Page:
Emmy Lou Lopez. In the icy winter of 2008, Emmy and her husband Cole moved to Afghanistan, where they began learning life and language. After their first child was born, they moved to a more conservative corner of Afghanistan, where Emmy began wearing a burqa and learning yet another language. Their time in Afghanistan stretched into nearly seven years before they transitioned to the Arab Gulf, where they have been residing since 2015. Emmy spends much of her time with Afghan and Pakistani women. She loves mountain gazing, bird watching, and early morning runs. Emmy believes that openness about the darker aspects of global work deserves more attention, but is best served up with a healthy dose of humor and self-reflection. 

 

Tanya Crossman. Tanya spent most of her childhood as a local in Australia and most of her adulthood as an expat in China (with stops in the U.S. and Cambodia). Along the way she unexpectedly turned into an expert on millennial TCKs, wrote a book, and starting travelling the world to speak on her favourite topic: why TCKs are awesome and how to serve them well. After completing an MDiv in Australia, she recently got married (to a TCK) and moved back to Beijing. Now she’s enjoying rediscovering everything she loves about China. She can be found online far too often, usually on Facebook, Instagram, Twitter, and occasionally at her website.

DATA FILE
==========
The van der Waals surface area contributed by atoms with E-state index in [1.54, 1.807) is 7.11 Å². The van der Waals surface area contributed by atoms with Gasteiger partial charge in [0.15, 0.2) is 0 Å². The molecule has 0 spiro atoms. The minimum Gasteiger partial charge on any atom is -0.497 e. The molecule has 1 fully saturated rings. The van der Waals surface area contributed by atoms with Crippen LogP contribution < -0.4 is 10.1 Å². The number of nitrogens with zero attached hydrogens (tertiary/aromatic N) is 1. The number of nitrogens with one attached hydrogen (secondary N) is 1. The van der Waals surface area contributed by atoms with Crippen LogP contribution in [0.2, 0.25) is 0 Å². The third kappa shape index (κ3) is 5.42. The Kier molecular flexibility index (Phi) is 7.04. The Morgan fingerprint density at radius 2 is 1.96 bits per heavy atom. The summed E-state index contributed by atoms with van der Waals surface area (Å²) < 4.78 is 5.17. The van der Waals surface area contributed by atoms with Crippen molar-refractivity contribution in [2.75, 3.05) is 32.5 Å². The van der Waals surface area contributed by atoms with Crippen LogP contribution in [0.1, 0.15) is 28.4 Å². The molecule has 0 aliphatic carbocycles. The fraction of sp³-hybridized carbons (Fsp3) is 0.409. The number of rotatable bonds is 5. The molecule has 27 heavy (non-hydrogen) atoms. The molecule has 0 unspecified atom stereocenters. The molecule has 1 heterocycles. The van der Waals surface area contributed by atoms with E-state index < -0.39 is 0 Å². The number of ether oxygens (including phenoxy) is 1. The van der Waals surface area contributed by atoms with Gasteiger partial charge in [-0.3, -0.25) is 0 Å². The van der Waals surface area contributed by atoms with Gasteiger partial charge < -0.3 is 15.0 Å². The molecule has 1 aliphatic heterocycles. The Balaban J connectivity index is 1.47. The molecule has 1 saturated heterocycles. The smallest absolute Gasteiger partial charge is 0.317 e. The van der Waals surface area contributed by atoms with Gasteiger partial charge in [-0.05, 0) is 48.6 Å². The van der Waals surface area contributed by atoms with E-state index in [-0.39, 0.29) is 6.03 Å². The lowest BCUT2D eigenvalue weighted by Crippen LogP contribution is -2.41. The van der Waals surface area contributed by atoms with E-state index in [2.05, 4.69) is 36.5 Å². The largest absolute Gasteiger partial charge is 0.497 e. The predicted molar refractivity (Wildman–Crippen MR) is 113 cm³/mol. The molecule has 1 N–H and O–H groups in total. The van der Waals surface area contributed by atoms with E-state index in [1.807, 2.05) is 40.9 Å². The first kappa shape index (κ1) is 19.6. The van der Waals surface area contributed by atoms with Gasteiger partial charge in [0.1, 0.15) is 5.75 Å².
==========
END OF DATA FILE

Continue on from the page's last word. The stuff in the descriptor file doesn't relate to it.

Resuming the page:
Alyson Rockhold. Alyson and her husband served as missionaries in Tanzania, Haiti, and Zambia for a combined total of 4 years. She used her Physician Assistant and Public Health degrees overseas. When Covid forced her back to Houston, TX, she pivoted careers and started a ghostwriting business. She loves helping people achieve their book-writing dreams. Alyson stays connected to Tanzania through serving on the board of the Divine Mercy Centre, a ministry that feeds and houses the elderly in Tanzania. You can click here to sign up for her encouraging, monthly newsletter and get a free copy of “Be Still,” her 7-day devotional.